Middle Israel: Lebanon II's political casualties

Hizbullah's role as an Iranian proxy out to hijack Lebanon is now universally realized.

amotz asa el 88 (photo credit: )
amotz asa el 88
(photo credit: )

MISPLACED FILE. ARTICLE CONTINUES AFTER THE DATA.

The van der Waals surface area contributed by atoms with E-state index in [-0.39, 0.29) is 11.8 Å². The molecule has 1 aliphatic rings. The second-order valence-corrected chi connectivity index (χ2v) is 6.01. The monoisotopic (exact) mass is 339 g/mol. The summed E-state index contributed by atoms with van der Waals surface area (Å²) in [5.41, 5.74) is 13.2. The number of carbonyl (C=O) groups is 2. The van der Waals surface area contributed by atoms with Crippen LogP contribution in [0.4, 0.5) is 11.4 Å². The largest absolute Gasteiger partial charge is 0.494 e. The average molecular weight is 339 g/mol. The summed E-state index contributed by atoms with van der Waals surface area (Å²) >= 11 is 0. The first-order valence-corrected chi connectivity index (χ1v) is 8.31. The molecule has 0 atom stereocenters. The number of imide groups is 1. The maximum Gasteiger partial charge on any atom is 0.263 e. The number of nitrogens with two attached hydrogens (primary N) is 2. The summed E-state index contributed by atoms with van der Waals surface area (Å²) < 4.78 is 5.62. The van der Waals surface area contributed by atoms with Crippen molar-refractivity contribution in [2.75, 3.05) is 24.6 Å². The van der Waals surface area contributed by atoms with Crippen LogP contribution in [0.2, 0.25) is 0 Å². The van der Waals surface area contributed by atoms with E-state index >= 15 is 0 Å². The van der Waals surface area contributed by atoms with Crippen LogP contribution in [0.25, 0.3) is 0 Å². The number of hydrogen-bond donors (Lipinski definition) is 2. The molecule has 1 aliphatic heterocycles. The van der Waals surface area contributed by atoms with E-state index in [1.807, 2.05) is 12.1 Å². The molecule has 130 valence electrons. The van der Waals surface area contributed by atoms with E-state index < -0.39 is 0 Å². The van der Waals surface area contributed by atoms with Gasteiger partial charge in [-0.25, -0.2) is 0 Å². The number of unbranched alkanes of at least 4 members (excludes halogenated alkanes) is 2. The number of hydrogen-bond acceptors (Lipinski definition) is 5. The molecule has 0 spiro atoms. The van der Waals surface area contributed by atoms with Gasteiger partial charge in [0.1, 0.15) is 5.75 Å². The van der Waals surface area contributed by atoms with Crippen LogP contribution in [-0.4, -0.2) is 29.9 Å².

Beyond the thousands who were physically hurt on both sides of the Israeli-Lebanese border, the past month's fighting has left three political casualties. The first is Syria. The Lebanese government's decision this week to deploy its army in the south confronts the Assad dynasty's thinly veiled violations of Lebanon's sovereignty and historic denial of Lebanon's right for independence. Yes, the deployment has yet to happen, and once it does chances are high it will be far from perfect. Moreover, the Lebanese resolution ignored the UN's - not to mention sheer logic's - demand that all militias be disarmed. And yet the international community's main demand of Lebanon, and Israel's supreme strategic aim there, have been accepted. What was presented as Hizbullah's nod of approval was but a fig leaf for a major Syrian setback, the second phase of what began with last year's Cedar Revolution, when non-Shi'ite Lebanon finally began disconnecting the umbilical cord Damascus had kept wrapped around Beirut's throat for decades. THE SECOND casualty is Islamism. The Islamist revolution, as The Hebrew University's Emmanuel Sivan demonstrated in The Crash Within Islam, began not with a Shi'ite desire to conquer the West, but with a largely Sunni quest to defend Muslims from the temptations of Western civilization. However, as Islamism conquered Iran on the one hand, and as Europe failed to digest its Muslim minorities on the other, the movement became torn between those out to conquer the world and those who sought accommodation with it. Back in the 1990s, after the downfall of Communism, Iran tried to export its revolution by looking north and east, to the newly independent, and historically Muslim, republics of Central Asia. That effort failed, at least initially, as American, Russian and Turkish influence gave rise to pragmatic, if authoritarian, regimes. It was against that backdrop that Islamist expansionism found an available niche in Lebanon, a country rich with Christian history and European flavor; and at the same time poorly guarded by Western powers and Arab regimes who could be counted on to be fooled by a Lebanese Islamism disguised as an anti-Israeli rather than a pro-Iranian effort. Now this ploy has been exposed. Though the extent of its military setback has yet to be gauged, Hizbullah's role as an Iranian proxy out to hijack Lebanon is now universally realized. Hizbullah may survive this military bout and may even retain some of its firepower, but its revolutionary ammunition has been spent. Paradoxically, this war should also lay to rest another revolution, one that is the very inversion of Islamism, a revolution that is led by Jewish secularists, looks West, and not only shuns its originators' expansion but in fact offers their voluntary shrinkage. It's called convergence. CONVERGENCE, as Ehud Olmert named his plan for a unilateral withdrawal from most of the West Bank and the relocation of at least 70,000 Israelis, has been presented by him as the natural continuation of disengagement, Ariel Sharon's withdrawal last year from Gaza. It isn't. For most of its supporters, disengagement was about the quest to drastically reduce the number of Palestinians under Israeli rule. This is certainly what it was for me, as I led this newspaper's controversial support of the idea, along with my colleagues Bret Stephens and Calev Ben-David. This is also what I explained at the time to Ehud Olmert, and this in fact is how Ariel Sharon himself put it to me, as I tried, in vain, to explain to Shimon Peres when he insisted that "disengagement is Oslo." For Middle Israelis disengagement was Oslo's antidote, the raising of a thick and tall partition between us and the neighbor Peres believed he had convinced never to fight us again. For Olmert, it turned out, disengagement was something else. For him it was an instrument for fashioning himself as a visionary, a statesman, the great liquidator of the Arab-Israeli conflict. This, apparently, is what he meant by saying that convergence would turn Israel into "a country that is fun to live in." Well, whatever he may have meant by "fun," Olmert would surely agree that seeing the West Bank spew, at Jerusalem and Tel Aviv, the kind of rocket attacks South Lebanon is now delivering to Haifa and the Galilee would be anything but fun. It would be a national disaster, and for him, personally, the end of his career. MUCH WAS SAID this week about the political autism Olmert displayed in telling a foreign correspondent that the war in Lebanon would boost his convergence plan. One had to wonder, despite his frantic retraction of the statement that evening, how Olmert could not intuitively appreciate, or at least notice, the disproportionate share of West Bank residents among the troops he had sent to fight in Lebanon. Yet the real problem in the relationship between Olmert's election-campaign plan and the real-life war is that he apparently fails to understand what the latter means for the former, which is that he can now forget about abandoning the West Bank unilaterally. We, the Middle Israelis who largely voted Kadima and at any rate constituted disengagement's social and political backbone, will not be there to back it, and without us it can't happen. The way we see it, two empirical tests we made, one in Lebanon and another in Gaza, have demonstrated that abandoning land to anyone but a responsible and formal recipient means its immediate takeover by fundamentalists and their immediate abuse of it as a launching pad for attacks on all of us. In Gaza this was still the lesser evil, because we had to reduce the number of Palestinians under our rule. In Lebanon the idea of a retreat made sense - but now all agree it should not have been done in a way that our enemies interpreted as a flight. Still, it was one thing to commit these mistakes back when there was no precedent with which to judge them. Now, leaving the West Bank on the heels of our current experience would be like diving naked into Arctic waters. Middle Israelis will simply not allow this to happen. They will be there to tell Olmert that the "fun" state he promised may have been good for an election slogan, and maybe its emergence is more imminent than current events suggest, but even so it won't be the result of a unilateral retreat from the West Bank. Middle Israelis will prefer to wait, no matter how long, for Palestinian interlocutors who both mean peace and enjoy their people's following. For now, we must realize that this war has dealt blows not only to Assad's regional fascism and to Ahmadinejad's militant fundamentalism, but also to Olmert's strategic opportunism.